Random Musings: Dealing with Undead in Rolemaster.

Like a lot Rolemaster’s content, much of the mechanics around Undead are design artifacts from D&D; more specifically the issues of “Turning” and “Draining”.

Turning. It’s generally accepted in RPG’s that Clerics have the holy ability to “Turn” undead: basically, repel or even destroy them based on the level of the cleric. In D&D this is a class ability and in Rolemaster was converted to a Base spell list which is essentially the same thing, an implied core ability of the Cleric/Priest class.

There is a lot of talk on Turning in various D&D blogs—here is a good summary and discussion. Like many accepted fantasy tropes, once you step back from Turning as a core ability of the priest it’s pretty obvious that this power should be granted to specific types of priests—ones who follow or worship the god of life or death. In other words, an aspected list. Why should a Priest of the God of Fire have the ability to affect Undead? In fact, I moved Turning ability into a separate list Repulsions—basically a closed list.

I feel there are a lot of problems with the original Rolemaster repulsion spells—they try to maintain some of the elements of the D&D system by organizing undead by Class and then having spells affect a certain # of Class types. It’s just complicated for no reason. Why not treat Repulsions like a sleep spell? Any targets within the AoE must make an RR with the effects (cower, flee, destroyed) be based on the Fail? Higher level Undead will either resist or not fail by much while lower level Undead could easily be destroyed. You get the same solution without the complications of counting up the # of Classes present. Instead the spell is driven by the attack level and AoE.

Draining. The original RM had Undead causing Co drains. Later Companions introduced Life Levels with a corresponding spell list to regain lost life levels. D&D has LEVEL DRAIN—that was crazy. Why even try “Life Levels”? A while back Peter wrote a blog post touching upon stat drains as an effective Undead effect. I like the oringal simplicity of stat drain and a corresponding mechanism to regain the lost temp stat through time/rest or a restorative spell.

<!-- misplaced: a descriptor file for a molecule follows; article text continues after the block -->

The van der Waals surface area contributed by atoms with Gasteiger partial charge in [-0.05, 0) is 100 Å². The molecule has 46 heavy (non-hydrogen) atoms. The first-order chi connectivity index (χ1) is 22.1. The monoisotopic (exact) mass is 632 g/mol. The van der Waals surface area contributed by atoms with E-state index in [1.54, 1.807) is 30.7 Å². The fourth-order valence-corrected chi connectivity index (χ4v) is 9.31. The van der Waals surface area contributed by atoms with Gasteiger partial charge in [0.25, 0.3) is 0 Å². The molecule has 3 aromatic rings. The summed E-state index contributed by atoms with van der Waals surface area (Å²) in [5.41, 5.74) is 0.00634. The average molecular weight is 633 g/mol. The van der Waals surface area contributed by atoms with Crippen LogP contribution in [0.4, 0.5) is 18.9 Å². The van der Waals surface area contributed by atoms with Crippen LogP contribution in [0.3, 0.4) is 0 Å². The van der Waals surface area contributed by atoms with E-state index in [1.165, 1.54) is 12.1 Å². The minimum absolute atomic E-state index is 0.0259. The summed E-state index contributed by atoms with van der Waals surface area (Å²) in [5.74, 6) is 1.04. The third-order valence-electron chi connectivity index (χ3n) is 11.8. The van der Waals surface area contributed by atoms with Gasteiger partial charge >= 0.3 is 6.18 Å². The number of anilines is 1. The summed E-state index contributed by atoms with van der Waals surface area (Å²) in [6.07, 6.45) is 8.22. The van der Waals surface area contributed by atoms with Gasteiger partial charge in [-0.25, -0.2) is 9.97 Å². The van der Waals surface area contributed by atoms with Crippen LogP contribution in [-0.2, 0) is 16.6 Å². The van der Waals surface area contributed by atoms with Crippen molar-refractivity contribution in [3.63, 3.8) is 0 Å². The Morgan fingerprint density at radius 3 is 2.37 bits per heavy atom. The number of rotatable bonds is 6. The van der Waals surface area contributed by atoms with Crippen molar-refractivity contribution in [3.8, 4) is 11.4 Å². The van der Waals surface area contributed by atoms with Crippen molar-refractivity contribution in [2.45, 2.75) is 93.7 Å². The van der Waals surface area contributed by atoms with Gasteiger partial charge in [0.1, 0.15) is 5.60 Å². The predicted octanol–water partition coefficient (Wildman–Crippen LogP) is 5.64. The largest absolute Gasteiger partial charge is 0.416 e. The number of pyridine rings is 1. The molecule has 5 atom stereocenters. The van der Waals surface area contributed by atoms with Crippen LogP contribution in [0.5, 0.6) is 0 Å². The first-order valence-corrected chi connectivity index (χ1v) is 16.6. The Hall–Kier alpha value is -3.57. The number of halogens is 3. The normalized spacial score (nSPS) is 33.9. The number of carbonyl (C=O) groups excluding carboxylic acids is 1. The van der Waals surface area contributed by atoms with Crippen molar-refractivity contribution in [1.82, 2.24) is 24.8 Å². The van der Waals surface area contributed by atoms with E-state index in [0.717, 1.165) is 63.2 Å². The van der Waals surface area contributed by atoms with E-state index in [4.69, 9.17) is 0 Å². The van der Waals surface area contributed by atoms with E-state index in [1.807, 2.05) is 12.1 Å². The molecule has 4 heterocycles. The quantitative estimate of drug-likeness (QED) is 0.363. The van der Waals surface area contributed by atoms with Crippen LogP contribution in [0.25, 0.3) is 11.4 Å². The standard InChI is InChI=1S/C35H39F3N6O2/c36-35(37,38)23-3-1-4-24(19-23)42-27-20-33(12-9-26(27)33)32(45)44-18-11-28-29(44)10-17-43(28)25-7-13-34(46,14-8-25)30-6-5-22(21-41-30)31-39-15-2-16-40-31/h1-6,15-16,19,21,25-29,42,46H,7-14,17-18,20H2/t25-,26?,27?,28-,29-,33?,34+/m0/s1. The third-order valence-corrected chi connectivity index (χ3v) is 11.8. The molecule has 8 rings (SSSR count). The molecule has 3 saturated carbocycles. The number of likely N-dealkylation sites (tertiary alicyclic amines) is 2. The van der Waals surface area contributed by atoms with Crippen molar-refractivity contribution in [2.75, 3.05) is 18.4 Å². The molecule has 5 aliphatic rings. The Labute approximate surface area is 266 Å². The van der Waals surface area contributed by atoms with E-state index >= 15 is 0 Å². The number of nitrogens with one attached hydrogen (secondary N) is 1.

Stat drain is a great universal effect that could be applied to a number of agents besides Undead:

  1. The Unlife. The Unlife could drain a non-physical stats like Self-Discipline or Presence.
  2. Different types of Demons could drain different stats.
  3. Unholy Objects. Cursed or “evil’ weapons could leach stats point when used in general or when a specific power is used.
  4. New spells could allow a caster to drain and use a targets stat points for their own use. (like in Runelords).

The Undead don’t have to be complicated or identical to D&D–simple mechanisms and solutions work best within the flexibility of the Rolemaster system.

4 Replies to “Random Musings: Dealing with Undead in Rolemaster.”

  1. The really weird thing is that the core rules for RMC has NO mechanism for stat recovery other than levelling up.

    I hadn’t given much thought to repulsions. I suppose it is because we are all former AD&D players so turning undead just seems to be the right thing to do.

    I know you have your internal memos for your rule changes amongst your players but the best name ever for testing house rules has to be Experimental Law Variations or ELVes.

    1. So part of my re-writes is complete deconstruction of basic assumptions. Luckily, just reading D&D blogs by older players delves into a lot of these issues.
      The blogs on saving throws got me thinking about it’s role in mechanics (not gameplay as it’s usually thought). Turning always seemed like an aspected power driven by the diety and not a ubiquitous power granted to all Priests.

  2. The detrimental side of level draining could be why Pathfinder (and, I presume, D&D 3.x) moved to negative levels rather than level draining., which can be removed in a variety of ways, including rest and spells.

  3. I very much like the idea of moving away from affecting a certain number of ‘levels’ of undead, and toward simple AoEs; I think that would make for a much easier resolution and remove the need to classify Undead into types.

    Peter also is right on to note the difficulty in RM in restoring stats. That too I think was a vestige of DnD. I like the idea of stat drain so long as there are ways of recovering the stat, and I would point out that stat drain is a more attractive option now in RMU, since the stat bonus for skills is not an average but a simple matter of addition. So it is easier to calculate what a -5 to my strength means for my skills.

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